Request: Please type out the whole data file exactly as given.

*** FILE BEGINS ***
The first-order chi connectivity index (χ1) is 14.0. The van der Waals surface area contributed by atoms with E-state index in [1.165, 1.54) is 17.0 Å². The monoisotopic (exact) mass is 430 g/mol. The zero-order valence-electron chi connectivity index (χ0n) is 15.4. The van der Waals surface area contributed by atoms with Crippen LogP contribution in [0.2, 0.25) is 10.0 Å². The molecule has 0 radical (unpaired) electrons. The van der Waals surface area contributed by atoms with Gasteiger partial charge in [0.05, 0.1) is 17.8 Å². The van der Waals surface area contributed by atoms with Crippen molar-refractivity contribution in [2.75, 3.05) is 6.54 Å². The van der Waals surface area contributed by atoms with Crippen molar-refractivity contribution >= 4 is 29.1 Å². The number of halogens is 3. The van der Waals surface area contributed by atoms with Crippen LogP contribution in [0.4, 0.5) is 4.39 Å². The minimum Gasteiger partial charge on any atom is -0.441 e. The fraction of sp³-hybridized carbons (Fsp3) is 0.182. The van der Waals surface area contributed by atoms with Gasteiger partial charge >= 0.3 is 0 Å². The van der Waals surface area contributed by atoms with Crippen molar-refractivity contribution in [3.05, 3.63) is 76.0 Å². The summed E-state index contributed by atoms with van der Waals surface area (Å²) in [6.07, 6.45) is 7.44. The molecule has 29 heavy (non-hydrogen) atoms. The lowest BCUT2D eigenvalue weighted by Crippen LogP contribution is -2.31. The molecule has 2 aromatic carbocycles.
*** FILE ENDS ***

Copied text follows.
The first-order chi connectivity index (χ1) is 14.0. The van der Waals surface area contributed by atoms with E-state index in [1.165, 1.54) is 17.0 Å². The monoisotopic (exact) mass is 430 g/mol. The zero-order valence-electron chi connectivity index (χ0n) is 15.4. The van der Waals surface area contributed by atoms with Crippen LogP contribution in [0.2, 0.25) is 10.0 Å². The molecule has 0 radical (unpaired) electrons. The van der Waals surface area contributed by atoms with Gasteiger partial charge in [0.05, 0.1) is 17.8 Å². The van der Waals surface area contributed by atoms with Crippen molar-refractivity contribution in [2.75, 3.05) is 6.54 Å². The van der Waals surface area contributed by atoms with Crippen molar-refractivity contribution >= 4 is 29.1 Å². The number of halogens is 3. The van der Waals surface area contributed by atoms with Crippen LogP contribution in [0.4, 0.5) is 4.39 Å². The minimum Gasteiger partial charge on any atom is -0.441 e. The fraction of sp³-hybridized carbons (Fsp3) is 0.182. The van der Waals surface area contributed by atoms with Gasteiger partial charge >= 0.3 is 0 Å². The van der Waals surface area contributed by atoms with Crippen molar-refractivity contribution in [3.05, 3.63) is 76.0 Å². The summed E-state index contributed by atoms with van der Waals surface area (Å²) in [6.07, 6.45) is 7.44. The molecule has 29 heavy (non-hydrogen) atoms. The lowest BCUT2D eigenvalue weighted by Crippen LogP contribution is -2.31. The molecule has 2 aromatic carbocycles.